Here’s the rub: Bruce [and I'm sure countless others] will say that they truly knew Him whom they believed, but if we really knew Him and He knew us, how could we ever think to leave Him? If we truly knew Him and loved Him as we claimed, how could we not endure anything, overcome anything, do whatever we had to to stay in the relationship? The answer is that Bruce and I never knew Him. We knew about Him. We certainly thought we knew Him. But if we had truly known Him [as I know Him now], we could never have left.

This post isn’t purely about Bruce. It’s about me and everyone like me and Bruce who did very Christian things and convinced ourselves that we were Christians when we weren’t anything of the sort. Yes, we were fully immersed in Christian culture, but we weren’t saved. We were tares among the wheat and no one was the wiser. Wolves among sheep are much easier to spot, even when they wear sheep’s clothing.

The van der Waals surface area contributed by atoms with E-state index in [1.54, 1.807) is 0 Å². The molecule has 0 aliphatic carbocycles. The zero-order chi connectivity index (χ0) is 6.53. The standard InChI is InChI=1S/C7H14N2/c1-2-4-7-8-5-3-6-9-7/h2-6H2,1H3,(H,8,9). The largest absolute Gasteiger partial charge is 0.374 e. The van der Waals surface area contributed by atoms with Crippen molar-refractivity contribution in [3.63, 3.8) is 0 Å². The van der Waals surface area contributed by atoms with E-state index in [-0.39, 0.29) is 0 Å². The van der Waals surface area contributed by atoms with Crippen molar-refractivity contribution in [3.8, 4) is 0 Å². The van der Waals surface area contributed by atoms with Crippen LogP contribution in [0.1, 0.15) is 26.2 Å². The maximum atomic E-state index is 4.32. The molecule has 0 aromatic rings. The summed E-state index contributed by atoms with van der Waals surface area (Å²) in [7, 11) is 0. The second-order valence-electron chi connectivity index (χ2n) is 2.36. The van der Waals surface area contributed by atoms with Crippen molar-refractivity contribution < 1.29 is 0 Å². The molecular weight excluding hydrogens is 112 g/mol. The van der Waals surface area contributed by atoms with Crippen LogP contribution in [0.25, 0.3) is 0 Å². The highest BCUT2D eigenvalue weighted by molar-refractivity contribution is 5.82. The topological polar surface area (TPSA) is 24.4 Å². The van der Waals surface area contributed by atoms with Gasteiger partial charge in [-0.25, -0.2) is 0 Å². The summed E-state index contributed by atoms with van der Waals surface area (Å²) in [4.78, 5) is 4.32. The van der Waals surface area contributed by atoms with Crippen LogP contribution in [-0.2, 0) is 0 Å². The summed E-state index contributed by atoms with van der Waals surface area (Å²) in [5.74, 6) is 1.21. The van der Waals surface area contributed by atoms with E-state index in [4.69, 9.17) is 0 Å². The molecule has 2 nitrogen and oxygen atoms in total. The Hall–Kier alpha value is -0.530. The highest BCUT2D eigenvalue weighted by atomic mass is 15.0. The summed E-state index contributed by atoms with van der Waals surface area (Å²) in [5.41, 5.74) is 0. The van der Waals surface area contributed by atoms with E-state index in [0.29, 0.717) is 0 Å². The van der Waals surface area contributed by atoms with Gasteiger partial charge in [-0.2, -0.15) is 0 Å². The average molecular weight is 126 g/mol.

This should worry us a bit, for how many of us are partakers of Christian culture rather than followers of Christ? I remind you that the Bible says that MANY will come to Him in that day, saying, “Lord, Lord,” but He will tell them He never knew them. There is a great danger here. So many Christians go through the motions, but they live un-examined lives.

The Lord reminds us via the Parable of the Sower that many call themselves Christians, but not all who receive the Word bear fruit. We can easily identify those who bear no fruit because the Word is immediately snatched from them. These are those who hear the Word but the Devil snatches it from their hearts, leaving them still unbelieving. I believe that this accounts for the unchurched world. A second group receive the Word with gladness, but when adversity and trouble come, they wither and die before they can bear fruit. Others still are so wrapped up in the cares of this world, the daily grind, or the foolishness of riches that they do not bear fruit. Our churches are busy, but are they doing anything? Are we wrapped up in the cares of this life? Are our churches and its Christians characterized by apathy, complacency, materialism, or a desire to disciple those around them?